Sunday, November 14, 2010

Roll The Credits

I’ve been a film addict ever since I saw “The Men Who Made the Movies” on PBS nearly 40 years ago.

I can’t begin to guess how many hours—years—of my life I’ve spent in movie theaters. I like to think I have a variety of interests, but there’s something about film that just gets hold of me.

I’ve always loved those few seconds when the lights go dim and the movie is just about to start. There's no drug in the world that can match that feeling of anticipation.

When I was in high school and college, I used to plot my weekends around the movies. I was either going to see the latest foreign flick, or catching a classic at revival houses like the Elgin Theater or Carnegie Hall Cinema.

Those theaters are gone now, thanks largely to VCRs and DVD players, and there are very few places that show old films—“retrospective cinemas,” as one of my film teachers called them in college--with a straight face no less.

And yet as I write this, I am struggling to remember the last time I actually went to the movies. I see films every weekend—probably too many--thanks to Netflix, the Sundance Channel, IFC, and Turner Movie Classics.

But as far as the last time I bought a ticket at the box office, handed it over to an usher, and sat down in an honest-to-God theater—I couldn't tell you.

This is unheard of for me. I am so used to reaching into that little change pocket in my jeans on a Sunday morning and pulling out the stub from the movie I saw the night before. But that hasn’t happened in a long, long time.

This isn’t entirely my fault. First of all, most movies just aren’t that good. Mindless explosions, lame plots, abysmal acting, sequels to sequels and worthless remakes don’t motivate me to get out of the house.

Tickets cost too damn much and now the bedbug scare in New York really makes theaters particularly unattractive.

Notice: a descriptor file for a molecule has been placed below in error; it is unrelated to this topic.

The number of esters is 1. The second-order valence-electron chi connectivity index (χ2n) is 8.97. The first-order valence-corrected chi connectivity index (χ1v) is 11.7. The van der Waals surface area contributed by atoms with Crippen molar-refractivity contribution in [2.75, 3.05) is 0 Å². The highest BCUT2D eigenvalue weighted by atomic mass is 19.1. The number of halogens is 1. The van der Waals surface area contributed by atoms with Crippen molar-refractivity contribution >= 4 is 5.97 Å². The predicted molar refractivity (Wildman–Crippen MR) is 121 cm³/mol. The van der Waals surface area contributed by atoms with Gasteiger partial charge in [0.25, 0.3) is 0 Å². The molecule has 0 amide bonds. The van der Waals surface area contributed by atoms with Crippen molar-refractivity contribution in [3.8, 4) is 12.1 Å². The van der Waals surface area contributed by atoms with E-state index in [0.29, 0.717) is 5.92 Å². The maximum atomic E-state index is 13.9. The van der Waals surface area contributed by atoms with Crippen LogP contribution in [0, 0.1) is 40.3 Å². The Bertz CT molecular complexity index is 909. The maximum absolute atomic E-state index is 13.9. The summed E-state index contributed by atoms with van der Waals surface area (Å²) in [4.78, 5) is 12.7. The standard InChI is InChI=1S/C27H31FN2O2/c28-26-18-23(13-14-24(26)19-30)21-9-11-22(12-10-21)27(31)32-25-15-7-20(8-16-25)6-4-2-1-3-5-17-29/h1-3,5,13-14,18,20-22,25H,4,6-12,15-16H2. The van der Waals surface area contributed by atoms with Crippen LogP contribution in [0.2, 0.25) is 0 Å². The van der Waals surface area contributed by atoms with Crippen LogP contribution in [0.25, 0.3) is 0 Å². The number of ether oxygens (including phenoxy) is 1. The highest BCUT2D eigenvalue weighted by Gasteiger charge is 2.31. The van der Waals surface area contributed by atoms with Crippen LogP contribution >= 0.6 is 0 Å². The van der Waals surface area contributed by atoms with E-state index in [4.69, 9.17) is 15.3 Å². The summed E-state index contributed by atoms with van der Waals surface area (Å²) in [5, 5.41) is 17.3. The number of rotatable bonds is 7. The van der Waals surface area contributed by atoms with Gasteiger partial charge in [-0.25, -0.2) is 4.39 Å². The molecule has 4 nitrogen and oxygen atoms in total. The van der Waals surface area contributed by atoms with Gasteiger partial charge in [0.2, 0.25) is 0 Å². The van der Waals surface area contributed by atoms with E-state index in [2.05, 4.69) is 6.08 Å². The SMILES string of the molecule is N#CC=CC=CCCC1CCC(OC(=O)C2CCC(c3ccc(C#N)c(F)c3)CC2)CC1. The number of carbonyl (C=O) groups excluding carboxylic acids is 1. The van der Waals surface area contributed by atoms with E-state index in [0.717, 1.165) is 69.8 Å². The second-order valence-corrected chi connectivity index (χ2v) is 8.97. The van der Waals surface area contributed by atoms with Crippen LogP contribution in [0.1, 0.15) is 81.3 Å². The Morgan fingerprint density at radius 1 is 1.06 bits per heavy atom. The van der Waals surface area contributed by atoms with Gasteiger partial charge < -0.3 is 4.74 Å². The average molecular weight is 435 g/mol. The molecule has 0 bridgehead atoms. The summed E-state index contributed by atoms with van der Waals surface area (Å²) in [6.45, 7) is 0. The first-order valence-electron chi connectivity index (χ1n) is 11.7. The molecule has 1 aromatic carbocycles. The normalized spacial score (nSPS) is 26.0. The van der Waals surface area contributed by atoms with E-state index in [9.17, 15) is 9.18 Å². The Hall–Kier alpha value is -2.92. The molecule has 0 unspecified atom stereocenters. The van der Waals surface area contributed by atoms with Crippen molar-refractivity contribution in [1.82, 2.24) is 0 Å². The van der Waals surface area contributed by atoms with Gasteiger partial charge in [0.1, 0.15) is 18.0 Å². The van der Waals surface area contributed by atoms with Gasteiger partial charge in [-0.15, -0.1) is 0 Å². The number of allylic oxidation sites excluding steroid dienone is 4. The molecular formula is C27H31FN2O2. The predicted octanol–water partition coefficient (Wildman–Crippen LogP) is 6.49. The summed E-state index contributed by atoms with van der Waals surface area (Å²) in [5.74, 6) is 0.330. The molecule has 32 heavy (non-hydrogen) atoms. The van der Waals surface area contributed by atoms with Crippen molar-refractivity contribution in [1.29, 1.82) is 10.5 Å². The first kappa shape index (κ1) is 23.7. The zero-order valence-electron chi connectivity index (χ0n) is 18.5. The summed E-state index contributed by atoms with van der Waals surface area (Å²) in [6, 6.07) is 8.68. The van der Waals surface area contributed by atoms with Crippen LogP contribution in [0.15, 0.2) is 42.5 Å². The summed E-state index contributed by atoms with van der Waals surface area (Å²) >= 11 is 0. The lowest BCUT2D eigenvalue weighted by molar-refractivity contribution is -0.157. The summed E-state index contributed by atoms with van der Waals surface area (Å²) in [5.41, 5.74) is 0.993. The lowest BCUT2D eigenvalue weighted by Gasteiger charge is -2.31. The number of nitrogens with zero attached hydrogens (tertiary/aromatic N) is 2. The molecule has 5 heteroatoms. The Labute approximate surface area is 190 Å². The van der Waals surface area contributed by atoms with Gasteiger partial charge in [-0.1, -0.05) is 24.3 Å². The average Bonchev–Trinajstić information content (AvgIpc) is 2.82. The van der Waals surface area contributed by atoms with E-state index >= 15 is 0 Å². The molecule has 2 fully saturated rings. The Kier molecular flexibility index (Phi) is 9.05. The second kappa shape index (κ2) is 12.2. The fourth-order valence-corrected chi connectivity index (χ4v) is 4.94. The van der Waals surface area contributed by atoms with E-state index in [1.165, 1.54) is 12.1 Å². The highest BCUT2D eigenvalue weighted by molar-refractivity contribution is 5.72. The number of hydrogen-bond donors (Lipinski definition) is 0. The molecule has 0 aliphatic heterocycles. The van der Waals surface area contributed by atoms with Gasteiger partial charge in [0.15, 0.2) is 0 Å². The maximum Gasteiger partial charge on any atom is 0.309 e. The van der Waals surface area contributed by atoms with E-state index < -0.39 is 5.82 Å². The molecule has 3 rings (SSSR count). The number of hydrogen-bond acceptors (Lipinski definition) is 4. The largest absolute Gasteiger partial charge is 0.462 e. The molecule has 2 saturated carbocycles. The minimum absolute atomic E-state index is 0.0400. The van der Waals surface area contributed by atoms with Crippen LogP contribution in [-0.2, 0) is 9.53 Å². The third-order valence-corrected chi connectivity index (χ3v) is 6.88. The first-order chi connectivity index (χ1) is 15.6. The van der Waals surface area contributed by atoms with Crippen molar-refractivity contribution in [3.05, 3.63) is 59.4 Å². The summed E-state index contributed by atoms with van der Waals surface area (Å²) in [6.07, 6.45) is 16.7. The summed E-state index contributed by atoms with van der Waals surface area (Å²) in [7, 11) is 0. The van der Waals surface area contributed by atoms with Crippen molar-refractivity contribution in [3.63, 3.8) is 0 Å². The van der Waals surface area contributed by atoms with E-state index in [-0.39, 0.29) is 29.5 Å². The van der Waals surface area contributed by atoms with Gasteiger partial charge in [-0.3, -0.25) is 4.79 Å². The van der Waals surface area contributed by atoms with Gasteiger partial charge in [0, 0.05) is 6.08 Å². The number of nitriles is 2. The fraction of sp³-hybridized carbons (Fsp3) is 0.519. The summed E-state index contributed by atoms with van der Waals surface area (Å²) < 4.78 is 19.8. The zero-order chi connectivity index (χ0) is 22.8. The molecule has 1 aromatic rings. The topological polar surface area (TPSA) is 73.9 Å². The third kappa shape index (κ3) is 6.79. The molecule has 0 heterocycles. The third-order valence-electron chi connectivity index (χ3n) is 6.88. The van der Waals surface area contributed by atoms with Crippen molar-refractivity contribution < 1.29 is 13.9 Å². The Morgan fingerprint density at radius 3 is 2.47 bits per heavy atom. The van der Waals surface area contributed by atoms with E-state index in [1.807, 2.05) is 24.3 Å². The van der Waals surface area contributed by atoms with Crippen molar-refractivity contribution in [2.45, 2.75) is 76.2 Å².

But then you take these issues and factor in the knuckle-dragging morons who go to the movies nowadays—the ones who talk back to the screen, talk to each other, or talk to their imaginary friends from the coming attractions right until the ending credits and you have some of the best advertising for a DVD player that I’ve ever seen.

I love movies and I refuse to sit among people who don’t.

I don’t want to be around peabrains who are texting, who think that the theater is an extension of their living room, and who are genuinely stunned, shocked and surprised when you tell them to kindly shut their pieholes and watch the goddamn movie—you know, that thing on the big screen.

Honestly, people, it’s not like we’re asking for too much here. Just stop talking for about 90 minutes, that’s all. I’m sure your brilliant observations and scintillating conversation will keep until you get outside.

I remember going to see Apocalypse Now at a theater in Flatbush and while Robert Duvall was enjoying the smell of napalm in the morning, two guys a few rows down from me were all set to kill each other.

One had apparently told the other to shut up, prompting the first loser to jump to his feet and shout “Let’s go!”—as in “let’s hit each other in the head repeatedly and make total asses of ourselves in public.”

The horror, the horror...

The only grief I have to put up with at home is when some schmuck parks near my house and blasts his car stereo or revs his engine in some vehicular version of the great ape’s chest-thumping.

This usually happens at a critical time in the flick, but I can always rewind and watch the scene again when the idiot finally moves on. I don't have to pay inflated prices for soda or popcorn and I can go to the bathroom whenever I want without having to climb over half-a-dozen irate people in the dark.

Admittedly there are some films that should be seen in a theater. I truly regret not seeing Avatar in 3D, even when it came around for a second run. I enjoyed it so much, it’s a shame I didn’t see that movie in its original format.

Also, it can be fun to say you’ve seen the hot new movie of the day. Even though DVDs seem to be coming out faster and faster, the film is old news by the time it comes to me, having been replaced by the latest hot movie of the day. Still that’s not enough to get me to stand on line for God knows how long.

I haven’t written off theaters entirely and I know that sooner or later there will be some incredible flick coming out that I'll want to see on the wide screen. But for right now, there is really is no place like home.


Ron said...

Hi Rob!

Just stopped by via Back 2 Brooklyn.

GREAT post! I couldn't agree with you more. Going to movies nowadays is just not a nice experience. I'd much rather sit at home and watch my DVD collection of vintage films. Which btw, I own Sunset Boulevard. Is it not one of the best films ever made?

"Alright, Mr. DeMille, I'm ready for my closeup..."

Rob K said...

Thanks, Ron. And, yes, "Sunset Boulevard" is one of the all time greats!